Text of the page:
ISTM that it will be shown final report. If I want debug, I ask for
--debug, otherwise I think that the command should do what it was asked
for, i.e. run scripts, collect performance statistics and show them at the

In particular, when running with retries is enabled, the user is expecting
deadlock/serialization errors, so that they are not "errors" as such for

> They also help to understand which limit of retries was violated or how
> close we were to these limits during the execution of a specific
> transaction. But I agree with you that they are costly and can be
> skipped if the failure type is never retried. Maybe it is better to
> split them into multiple error function calls?..

Debugging message costs should only be incurred when under --debug, not

>> You have added 20-columns alignment prints. This looks like too much and
>> generates much too large lines. Probably 10 (billion) would be enough.
> I have already asked you about this in [2]:


>> The variables for the numbers of failures and retries are of type int64
>> since the variable for the total number of transactions has the same
>> type. That's why such a large alignment (as I understand it now, enough
>> 20 characters). Do you prefer floating alignemnts, depending on the
>> maximum number of failures/retries for any command in any script?

An int64 counter is not likely to reach its limit anytime soon:-) If the
column display limit is ever reached, ISTM that then the text is just
misaligned, which is a minor and rare inconvenience. If very wide columns
are used, then it does not fit my terminal and the report text will always
be wrapped around, which makes it harder to read, every time.

>> The latency limit to 900 ms try is a bad idea because it takes a lot of
>> time. I did such tests before and they were removed by Tom Lane because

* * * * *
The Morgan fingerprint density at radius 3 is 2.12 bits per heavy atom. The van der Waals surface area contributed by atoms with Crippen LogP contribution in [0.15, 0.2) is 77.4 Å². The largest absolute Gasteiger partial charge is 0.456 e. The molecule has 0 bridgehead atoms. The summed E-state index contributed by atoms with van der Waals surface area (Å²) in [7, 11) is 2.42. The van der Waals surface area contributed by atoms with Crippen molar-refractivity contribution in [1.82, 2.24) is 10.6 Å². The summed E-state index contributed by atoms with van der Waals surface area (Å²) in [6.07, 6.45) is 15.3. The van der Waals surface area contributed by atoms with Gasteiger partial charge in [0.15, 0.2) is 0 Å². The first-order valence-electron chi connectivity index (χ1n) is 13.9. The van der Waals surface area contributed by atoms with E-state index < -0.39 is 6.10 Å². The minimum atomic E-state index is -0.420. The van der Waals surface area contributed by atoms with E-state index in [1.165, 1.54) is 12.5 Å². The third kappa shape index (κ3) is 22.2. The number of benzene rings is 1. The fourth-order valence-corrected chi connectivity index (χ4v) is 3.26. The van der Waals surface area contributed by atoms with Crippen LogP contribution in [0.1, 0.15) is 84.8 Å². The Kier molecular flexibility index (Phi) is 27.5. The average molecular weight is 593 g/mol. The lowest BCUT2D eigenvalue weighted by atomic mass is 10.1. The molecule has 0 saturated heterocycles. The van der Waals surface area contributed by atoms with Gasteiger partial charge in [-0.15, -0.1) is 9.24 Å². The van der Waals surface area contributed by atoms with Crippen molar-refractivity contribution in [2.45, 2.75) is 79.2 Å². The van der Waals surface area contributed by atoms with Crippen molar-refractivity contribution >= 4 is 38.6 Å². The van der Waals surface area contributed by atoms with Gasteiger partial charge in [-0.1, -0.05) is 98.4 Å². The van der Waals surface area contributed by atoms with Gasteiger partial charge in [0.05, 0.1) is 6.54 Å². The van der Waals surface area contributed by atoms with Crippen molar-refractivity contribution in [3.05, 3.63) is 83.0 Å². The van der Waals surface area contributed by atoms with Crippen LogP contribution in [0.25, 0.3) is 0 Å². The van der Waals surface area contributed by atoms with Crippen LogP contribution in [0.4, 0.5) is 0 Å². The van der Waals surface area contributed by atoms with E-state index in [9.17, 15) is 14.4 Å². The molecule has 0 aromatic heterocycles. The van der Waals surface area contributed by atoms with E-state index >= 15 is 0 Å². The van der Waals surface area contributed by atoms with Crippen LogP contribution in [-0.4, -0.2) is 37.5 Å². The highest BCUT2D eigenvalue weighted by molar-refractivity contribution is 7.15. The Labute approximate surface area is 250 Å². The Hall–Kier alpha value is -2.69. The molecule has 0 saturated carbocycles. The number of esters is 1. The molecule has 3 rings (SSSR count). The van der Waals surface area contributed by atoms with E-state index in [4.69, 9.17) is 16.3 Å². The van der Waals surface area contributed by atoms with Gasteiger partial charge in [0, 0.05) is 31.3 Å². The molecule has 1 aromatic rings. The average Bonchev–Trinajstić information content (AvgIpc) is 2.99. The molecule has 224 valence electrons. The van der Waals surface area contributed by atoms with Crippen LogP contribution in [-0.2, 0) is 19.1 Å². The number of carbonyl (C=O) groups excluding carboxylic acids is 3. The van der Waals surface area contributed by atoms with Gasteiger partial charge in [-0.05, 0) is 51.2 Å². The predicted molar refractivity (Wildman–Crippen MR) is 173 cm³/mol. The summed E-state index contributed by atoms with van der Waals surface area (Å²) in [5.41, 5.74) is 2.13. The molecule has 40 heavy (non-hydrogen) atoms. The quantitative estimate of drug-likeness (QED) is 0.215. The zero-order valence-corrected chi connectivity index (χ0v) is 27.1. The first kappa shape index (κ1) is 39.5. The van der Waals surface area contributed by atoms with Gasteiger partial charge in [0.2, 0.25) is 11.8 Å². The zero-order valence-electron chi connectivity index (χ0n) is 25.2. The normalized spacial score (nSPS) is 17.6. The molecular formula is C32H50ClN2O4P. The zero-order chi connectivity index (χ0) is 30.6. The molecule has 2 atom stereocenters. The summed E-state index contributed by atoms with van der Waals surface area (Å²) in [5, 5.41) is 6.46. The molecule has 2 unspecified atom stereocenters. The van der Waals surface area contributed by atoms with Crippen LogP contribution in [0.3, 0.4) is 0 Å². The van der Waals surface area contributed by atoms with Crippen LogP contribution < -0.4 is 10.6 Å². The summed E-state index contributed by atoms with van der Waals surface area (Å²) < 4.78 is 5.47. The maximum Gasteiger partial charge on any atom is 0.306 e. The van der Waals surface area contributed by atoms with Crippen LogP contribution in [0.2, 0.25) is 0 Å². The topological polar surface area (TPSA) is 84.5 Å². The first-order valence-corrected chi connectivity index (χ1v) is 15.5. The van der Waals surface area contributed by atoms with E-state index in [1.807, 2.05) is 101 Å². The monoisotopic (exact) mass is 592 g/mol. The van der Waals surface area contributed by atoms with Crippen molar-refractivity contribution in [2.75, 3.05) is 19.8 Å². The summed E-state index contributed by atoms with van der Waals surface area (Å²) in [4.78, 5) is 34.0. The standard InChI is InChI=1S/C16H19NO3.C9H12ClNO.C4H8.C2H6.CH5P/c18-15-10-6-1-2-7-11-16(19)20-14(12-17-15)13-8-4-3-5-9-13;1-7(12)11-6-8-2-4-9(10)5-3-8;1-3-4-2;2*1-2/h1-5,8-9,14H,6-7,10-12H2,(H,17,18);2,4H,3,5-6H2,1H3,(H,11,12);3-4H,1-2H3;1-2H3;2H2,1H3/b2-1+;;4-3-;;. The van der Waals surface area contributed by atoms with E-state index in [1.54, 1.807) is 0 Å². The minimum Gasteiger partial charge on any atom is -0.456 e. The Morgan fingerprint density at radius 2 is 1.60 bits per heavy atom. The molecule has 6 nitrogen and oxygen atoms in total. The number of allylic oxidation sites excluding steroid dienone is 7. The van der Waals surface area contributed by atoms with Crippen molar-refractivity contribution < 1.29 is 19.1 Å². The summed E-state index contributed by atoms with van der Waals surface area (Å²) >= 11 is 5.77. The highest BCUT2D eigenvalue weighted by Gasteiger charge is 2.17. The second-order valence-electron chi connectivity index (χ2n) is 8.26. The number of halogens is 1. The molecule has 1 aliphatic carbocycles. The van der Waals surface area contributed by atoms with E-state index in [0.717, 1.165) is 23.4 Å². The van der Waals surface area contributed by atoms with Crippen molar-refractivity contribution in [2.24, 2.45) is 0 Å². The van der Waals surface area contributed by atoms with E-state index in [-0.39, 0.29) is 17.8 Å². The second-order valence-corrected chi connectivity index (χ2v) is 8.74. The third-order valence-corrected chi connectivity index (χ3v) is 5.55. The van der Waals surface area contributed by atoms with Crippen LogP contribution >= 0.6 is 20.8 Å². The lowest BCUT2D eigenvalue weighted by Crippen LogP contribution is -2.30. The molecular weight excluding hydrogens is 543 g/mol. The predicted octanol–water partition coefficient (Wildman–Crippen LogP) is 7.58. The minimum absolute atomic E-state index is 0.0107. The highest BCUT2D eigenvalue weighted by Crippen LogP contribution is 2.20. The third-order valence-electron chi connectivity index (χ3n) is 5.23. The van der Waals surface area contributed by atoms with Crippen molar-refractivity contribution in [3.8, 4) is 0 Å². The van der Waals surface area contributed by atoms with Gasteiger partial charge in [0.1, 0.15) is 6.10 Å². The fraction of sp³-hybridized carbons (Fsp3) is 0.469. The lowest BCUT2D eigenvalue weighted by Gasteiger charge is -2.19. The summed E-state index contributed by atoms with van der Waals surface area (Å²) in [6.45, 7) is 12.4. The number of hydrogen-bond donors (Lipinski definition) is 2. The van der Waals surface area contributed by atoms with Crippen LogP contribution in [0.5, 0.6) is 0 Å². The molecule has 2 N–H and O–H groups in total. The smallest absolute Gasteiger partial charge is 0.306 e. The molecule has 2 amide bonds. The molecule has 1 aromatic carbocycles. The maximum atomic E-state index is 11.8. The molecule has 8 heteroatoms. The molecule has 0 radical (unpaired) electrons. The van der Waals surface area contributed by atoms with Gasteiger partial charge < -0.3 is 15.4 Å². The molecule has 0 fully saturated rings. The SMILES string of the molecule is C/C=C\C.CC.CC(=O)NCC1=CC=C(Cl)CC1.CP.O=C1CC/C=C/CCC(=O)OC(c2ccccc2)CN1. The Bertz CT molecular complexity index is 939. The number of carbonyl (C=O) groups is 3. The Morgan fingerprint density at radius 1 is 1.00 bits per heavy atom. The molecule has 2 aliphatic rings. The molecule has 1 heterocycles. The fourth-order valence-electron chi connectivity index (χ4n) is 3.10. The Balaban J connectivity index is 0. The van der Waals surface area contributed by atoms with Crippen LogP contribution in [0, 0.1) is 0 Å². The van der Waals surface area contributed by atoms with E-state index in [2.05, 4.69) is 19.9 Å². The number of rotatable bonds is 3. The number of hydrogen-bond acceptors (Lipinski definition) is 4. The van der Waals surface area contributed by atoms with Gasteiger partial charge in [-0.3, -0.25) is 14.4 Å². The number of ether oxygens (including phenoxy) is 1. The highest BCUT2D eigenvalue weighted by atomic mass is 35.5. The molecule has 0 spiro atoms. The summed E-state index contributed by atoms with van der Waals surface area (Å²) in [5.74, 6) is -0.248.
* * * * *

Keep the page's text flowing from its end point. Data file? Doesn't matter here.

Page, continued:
>> of determinism and time issues. I would comment this test out for now.
> Ok! If it doesn't bother you - can you tell more about the causes of these
> determinism issues?.. Tests for some other failures that cannot be retried
> are already added to

Some farm animals are very slow, so you cannot really assume much about
time one way or another.

>> Otherwise, maybe (simple) pgbench-side thread
>> barrier could help, but this would require more thinking.
> Tests must pass if we use --disable-thread-safety..

Sure. My wording was misleading. I just meant a synchronisation barrier
between concurrent clients, which could be managed with one thread.
Anyway, it is probably overkill for the problem at hand, so just forget.

>> I do not understand why there is so much text about in failed sql
>> transaction stuff, while we are mainly interested in serialization &
>> deadlock errors, and this only falls in some "other" category. There
>> seems to be more details about other errors that about deadlocks &
>> serializable errors.
>> The reporting should focus on what is of interest, either all errors,
>> or some detailed split of these errors.
>> <...>
>> * "errors_in_failed_tx" is some subcounter of "errors", for a special
>> case. Why it is there fails me [I finally understood, and I think it
>> should be removed, see end of review]. If we wanted to distinguish,
>> then we should distinguish homogeneously: maybe just count the
>> different error types, eg have things like "deadlock_errors",
>> "serializable_errors", "other_errors", "internal_pgbench_errors" which
>> would be orthogonal one to the other, and "errors" could be recomputed
>> from these.
> Thank you, I agree with you. Unfortunately each new error type adds a new 1
> or 2 columns of maximum width 20 to the per-statement report

The fact that some data are collected does not mean that they should all
be reported in detail. We can have detailed error count and report the sum
of this errors for instance, or have some more verbose/detailed reports
as options (eg --latencies does just that).

>> <...>
>> "If a failed transaction block does not terminate in the current script":
>> this just looks like a very bad idea, and explains my general ranting
>> above about this error condition. ISTM that the only reasonable option
>> is that a pgbench script should be inforced as a transaction, or a set of
>> transactions, but cannot be a "piece" of transaction, i.e. pgbench script
>> with "BEGIN;" but without a corresponding "COMMIT" is a user error and
>> warrants an abort, so that there is no need to manage these "in aborted
>> transaction" errors every where and report about them and document them
>> extensively.
>> This means adding a check when a script is finished or starting that
>> PQtransactionStatus(const PGconn *conn) == PQTRANS_IDLE, and abort if not
>> with a fatal error. Then we can forget about these "in tx errors" counting,
>> reporting and so on, and just have to document the restriction.
> Ok!

Good:-) ISTM that this would remove a significant amount of complexity
from the code and documentation.